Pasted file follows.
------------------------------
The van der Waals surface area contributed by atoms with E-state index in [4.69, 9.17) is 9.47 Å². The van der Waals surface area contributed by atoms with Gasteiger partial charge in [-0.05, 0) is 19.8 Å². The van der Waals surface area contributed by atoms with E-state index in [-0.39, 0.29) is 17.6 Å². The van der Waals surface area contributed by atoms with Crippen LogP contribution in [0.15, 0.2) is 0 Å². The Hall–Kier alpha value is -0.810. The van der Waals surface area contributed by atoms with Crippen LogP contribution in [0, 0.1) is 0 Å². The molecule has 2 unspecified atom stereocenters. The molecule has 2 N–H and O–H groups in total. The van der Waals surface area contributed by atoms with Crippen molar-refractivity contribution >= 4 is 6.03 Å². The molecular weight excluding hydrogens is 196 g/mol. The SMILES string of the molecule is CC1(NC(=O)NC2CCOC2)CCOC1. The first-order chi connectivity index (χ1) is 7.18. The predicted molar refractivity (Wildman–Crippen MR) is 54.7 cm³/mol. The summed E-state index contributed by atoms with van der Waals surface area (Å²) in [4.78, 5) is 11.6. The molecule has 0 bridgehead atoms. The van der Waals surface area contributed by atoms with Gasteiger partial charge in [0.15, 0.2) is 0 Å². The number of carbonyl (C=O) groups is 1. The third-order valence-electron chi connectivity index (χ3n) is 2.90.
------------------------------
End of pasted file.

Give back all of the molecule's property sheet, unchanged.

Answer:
The van der Waals surface area contributed by atoms with E-state index in [4.69, 9.17) is 9.47 Å². The van der Waals surface area contributed by atoms with Gasteiger partial charge in [-0.05, 0) is 19.8 Å². The van der Waals surface area contributed by atoms with E-state index in [-0.39, 0.29) is 17.6 Å². The van der Waals surface area contributed by atoms with Crippen LogP contribution in [0.15, 0.2) is 0 Å². The Hall–Kier alpha value is -0.810. The van der Waals surface area contributed by atoms with Crippen LogP contribution in [0, 0.1) is 0 Å². The molecule has 2 unspecified atom stereocenters. The molecule has 2 N–H and O–H groups in total. The van der Waals surface area contributed by atoms with Crippen molar-refractivity contribution >= 4 is 6.03 Å². The molecular weight excluding hydrogens is 196 g/mol. The SMILES string of the molecule is CC1(NC(=O)NC2CCOC2)CCOC1. The first-order chi connectivity index (χ1) is 7.18. The predicted molar refractivity (Wildman–Crippen MR) is 54.7 cm³/mol. The summed E-state index contributed by atoms with van der Waals surface area (Å²) in [4.78, 5) is 11.6. The molecule has 0 bridgehead atoms. The van der Waals surface area contributed by atoms with Gasteiger partial charge in [0.15, 0.2) is 0 Å². The number of carbonyl (C=O) groups is 1. The third-order valence-electron chi connectivity index (χ3n) is 2.90.